Clothing Industry in Mexico
Industrial Revolution Project (Clothing Industry in Mexico) Within the past decade, Mexico has emerged as a major exporting country for the textile industry. Over 17,000 companies now participate in the textile sector in Mexico alone, generating well over eight hundred thousand Jobs in 2001 (economic- Brussels). The overall textile Jobs make up approximately 5. 4 percent of total employment, and 20. 4 percent of manufacturing employment. Mexico geographic location also assists in their success. The country’s position between North and South America make Mexico a pivotal location for the exportation racket.
Mexico Free Trade Agreement with the Americas allow for certain countries for preferences, accounting for over half of the world’s GAP (economic-Brussels). Mexico established a Free Trade Agreement with Europe in 2000, which allowed for more economic cooperation between the two. Because Mexico and Europe could come to this agreement, both parties received economic benefits. The agreement also scheduled tariff elimination, which could allow European countries to compete with NONFAT in Mexico and give them [Europe] access to North and South American markets.
NONFAT (North American Free Trade Agreement) is the most important aspect to Mexico textile sector. In 2001, 74 percent of the overall textile exports were to NONFAT (economic). Mexico has been the main supplier of clothing in the United States since 1996. The Mexican government strongly supports the textile industry, introducing programs to strengthen competition of firms and setting up investing opportunities. The government faced modernization at the turn of the century, introducing technological solutions and allowing workers to develop technical skills.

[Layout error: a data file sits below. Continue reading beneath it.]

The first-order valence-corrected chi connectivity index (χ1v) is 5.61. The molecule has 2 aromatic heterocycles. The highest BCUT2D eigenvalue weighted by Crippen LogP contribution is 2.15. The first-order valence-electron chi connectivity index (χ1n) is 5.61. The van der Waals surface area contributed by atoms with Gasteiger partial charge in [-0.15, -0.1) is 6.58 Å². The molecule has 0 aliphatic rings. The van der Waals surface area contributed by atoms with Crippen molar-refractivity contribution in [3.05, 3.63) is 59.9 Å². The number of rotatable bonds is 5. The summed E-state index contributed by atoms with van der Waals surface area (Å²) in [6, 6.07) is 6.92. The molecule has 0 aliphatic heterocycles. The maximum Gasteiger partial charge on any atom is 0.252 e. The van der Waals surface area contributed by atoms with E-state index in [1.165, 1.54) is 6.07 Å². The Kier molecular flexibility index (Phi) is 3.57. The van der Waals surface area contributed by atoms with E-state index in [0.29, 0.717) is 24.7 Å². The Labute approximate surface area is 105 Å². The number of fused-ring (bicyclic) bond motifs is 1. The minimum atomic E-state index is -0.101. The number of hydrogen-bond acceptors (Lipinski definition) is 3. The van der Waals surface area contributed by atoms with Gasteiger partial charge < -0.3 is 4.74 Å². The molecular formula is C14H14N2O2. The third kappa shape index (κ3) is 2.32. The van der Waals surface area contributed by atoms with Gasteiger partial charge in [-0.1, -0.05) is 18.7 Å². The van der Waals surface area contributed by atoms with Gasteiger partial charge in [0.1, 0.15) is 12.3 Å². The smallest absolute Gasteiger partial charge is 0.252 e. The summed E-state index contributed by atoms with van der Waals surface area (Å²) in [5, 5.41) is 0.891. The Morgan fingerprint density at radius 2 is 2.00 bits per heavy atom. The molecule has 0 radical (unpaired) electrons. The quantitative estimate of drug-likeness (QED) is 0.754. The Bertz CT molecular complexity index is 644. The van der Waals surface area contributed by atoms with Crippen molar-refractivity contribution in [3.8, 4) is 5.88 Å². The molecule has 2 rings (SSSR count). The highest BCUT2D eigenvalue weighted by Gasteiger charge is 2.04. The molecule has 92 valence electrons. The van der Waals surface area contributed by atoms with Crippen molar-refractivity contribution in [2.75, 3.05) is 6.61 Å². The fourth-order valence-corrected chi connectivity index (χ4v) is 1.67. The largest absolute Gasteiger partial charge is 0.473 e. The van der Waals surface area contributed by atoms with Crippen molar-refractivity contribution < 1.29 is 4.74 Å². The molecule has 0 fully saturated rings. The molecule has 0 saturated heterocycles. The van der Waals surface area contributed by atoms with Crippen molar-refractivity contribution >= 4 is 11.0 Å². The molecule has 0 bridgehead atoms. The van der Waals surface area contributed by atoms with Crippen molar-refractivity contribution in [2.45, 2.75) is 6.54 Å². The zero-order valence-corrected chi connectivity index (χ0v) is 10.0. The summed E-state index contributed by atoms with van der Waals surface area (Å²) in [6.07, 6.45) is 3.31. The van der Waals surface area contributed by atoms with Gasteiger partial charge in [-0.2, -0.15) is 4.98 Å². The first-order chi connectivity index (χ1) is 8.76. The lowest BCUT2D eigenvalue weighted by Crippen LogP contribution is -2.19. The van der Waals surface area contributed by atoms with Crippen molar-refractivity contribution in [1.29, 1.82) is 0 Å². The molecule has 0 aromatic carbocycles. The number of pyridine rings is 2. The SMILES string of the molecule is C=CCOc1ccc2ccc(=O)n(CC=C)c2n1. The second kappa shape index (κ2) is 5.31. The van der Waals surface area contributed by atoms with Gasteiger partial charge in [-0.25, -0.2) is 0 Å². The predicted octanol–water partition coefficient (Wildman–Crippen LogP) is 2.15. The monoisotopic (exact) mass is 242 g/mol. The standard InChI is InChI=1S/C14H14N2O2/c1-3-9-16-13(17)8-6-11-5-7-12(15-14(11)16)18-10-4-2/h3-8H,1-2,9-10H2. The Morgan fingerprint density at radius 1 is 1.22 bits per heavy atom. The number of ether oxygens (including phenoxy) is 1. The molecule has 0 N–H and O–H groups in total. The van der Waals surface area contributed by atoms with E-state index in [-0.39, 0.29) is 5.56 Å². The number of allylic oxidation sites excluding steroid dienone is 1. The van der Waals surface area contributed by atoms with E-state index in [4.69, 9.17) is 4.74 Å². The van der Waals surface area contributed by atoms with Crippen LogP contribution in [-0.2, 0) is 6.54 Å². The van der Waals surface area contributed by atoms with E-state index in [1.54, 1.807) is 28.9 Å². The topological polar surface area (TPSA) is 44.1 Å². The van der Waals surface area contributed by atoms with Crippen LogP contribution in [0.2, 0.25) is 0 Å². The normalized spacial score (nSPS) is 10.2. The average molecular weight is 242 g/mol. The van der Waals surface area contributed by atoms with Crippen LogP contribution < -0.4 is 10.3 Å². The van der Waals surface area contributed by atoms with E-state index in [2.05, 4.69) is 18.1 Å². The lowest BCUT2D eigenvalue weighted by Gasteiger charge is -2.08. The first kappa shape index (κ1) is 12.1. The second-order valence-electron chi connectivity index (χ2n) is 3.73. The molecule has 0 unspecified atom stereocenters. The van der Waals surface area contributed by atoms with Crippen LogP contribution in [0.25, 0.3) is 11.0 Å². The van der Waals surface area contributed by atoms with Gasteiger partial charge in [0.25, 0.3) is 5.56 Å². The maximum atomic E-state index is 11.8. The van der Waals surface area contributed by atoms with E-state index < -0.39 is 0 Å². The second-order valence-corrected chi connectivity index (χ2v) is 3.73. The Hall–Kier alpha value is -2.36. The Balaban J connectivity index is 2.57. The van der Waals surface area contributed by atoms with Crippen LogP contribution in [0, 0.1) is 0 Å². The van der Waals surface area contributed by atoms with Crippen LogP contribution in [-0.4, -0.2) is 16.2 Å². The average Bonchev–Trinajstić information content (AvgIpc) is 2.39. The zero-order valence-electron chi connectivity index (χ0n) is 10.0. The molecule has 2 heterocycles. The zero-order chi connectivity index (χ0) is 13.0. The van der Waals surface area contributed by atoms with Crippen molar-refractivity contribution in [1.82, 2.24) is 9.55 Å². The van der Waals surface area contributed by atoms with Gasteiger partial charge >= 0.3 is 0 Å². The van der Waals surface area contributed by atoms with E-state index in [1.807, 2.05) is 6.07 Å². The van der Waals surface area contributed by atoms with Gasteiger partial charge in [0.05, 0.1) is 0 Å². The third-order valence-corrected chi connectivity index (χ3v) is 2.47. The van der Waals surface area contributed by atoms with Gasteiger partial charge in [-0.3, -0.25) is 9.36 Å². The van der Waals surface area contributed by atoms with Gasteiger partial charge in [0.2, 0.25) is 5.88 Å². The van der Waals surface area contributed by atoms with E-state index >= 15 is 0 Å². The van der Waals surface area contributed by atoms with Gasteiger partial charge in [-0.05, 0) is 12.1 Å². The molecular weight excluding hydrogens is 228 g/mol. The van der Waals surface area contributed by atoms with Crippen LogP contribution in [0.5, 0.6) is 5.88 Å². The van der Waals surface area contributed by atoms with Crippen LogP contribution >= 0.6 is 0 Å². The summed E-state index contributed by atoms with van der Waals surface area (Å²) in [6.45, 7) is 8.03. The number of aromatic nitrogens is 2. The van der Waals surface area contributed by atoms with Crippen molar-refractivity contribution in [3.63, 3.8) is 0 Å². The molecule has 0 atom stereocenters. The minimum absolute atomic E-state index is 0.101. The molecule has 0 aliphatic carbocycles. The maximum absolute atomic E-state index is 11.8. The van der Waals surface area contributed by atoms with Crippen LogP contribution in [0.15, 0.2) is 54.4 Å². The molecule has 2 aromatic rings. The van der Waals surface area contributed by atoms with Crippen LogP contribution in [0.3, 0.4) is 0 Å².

This was leveled to promote innovation and persuade foreign and domestic investment (economic). In 2001, Mexico faced an issue surrounding NONFAT. The United States and Canada faced a drop in demand, and Mexico apparel exports had a percentage drop. The textile sector was still recovering from the trade legislation that granted Central and Caribbean nations tax breaks. These are the same tax breaks that were the catalyst for Mexican apparel boom, except labor in Central and Caribbean was much cheaper than Mexico (lattices). More recently, United States retailers are focusing in on Mexico youth.
The emergence of retailers in Mexico allow for relaxation of the previously heavy tariff on imported clothing. The growing popularity of the retailers is generally welcomed, as it would provide more Job opportunities (was). “The USA remains the primary recipient of Mexico apparel production. In general, apparel exports to the USA have been improving since the lows of 2009, but are still below general levels prior to 2008,” (inquisitorially). Mexican apparel makers currently employ 320,000, a steep drop from 750,000 in 2000 (2000 also being the year when Mexico was the top supplier of clothes to the
Clothing Industry in Mexico By unliterary organization and other (developed) nations reduced tariffs on the Chinese apparel. In 2013, Mexico was the fifth-largest supplier of apparel to the United States (was). The overall Mexican textile industry is strongly supported by not only its’ own government, but other countries. With efforts to improve technology within the market production and the trade agreements with North America and Europe, Mexico has a strong foundation and is able to easily compete with forces like China.